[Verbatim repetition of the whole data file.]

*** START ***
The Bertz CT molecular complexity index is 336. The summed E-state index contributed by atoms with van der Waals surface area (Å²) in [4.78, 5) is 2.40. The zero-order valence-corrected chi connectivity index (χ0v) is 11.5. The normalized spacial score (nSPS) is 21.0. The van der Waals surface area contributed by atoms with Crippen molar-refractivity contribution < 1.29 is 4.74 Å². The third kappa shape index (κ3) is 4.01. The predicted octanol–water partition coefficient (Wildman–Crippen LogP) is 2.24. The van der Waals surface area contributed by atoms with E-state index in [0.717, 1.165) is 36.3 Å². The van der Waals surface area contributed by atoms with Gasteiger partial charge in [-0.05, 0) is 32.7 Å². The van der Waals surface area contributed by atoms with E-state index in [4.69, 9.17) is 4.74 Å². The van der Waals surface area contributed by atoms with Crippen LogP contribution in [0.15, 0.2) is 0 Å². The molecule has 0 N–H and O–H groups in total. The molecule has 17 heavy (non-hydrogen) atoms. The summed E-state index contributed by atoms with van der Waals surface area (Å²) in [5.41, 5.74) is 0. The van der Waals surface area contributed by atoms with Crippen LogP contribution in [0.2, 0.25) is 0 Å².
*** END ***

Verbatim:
The Bertz CT molecular complexity index is 336. The summed E-state index contributed by atoms with van der Waals surface area (Å²) in [4.78, 5) is 2.40. The zero-order valence-corrected chi connectivity index (χ0v) is 11.5. The normalized spacial score (nSPS) is 21.0. The van der Waals surface area contributed by atoms with Crippen molar-refractivity contribution < 1.29 is 4.74 Å². The third kappa shape index (κ3) is 4.01. The predicted octanol–water partition coefficient (Wildman–Crippen LogP) is 2.24. The van der Waals surface area contributed by atoms with E-state index in [0.717, 1.165) is 36.3 Å². The van der Waals surface area contributed by atoms with Gasteiger partial charge in [-0.05, 0) is 32.7 Å². The van der Waals surface area contributed by atoms with E-state index in [4.69, 9.17) is 4.74 Å². The van der Waals surface area contributed by atoms with Crippen LogP contribution in [0.15, 0.2) is 0 Å². The molecule has 0 N–H and O–H groups in total. The molecule has 17 heavy (non-hydrogen) atoms. The summed E-state index contributed by atoms with van der Waals surface area (Å²) in [5.41, 5.74) is 0. The van der Waals surface area contributed by atoms with Crippen LogP contribution in [0.2, 0.25) is 0 Å².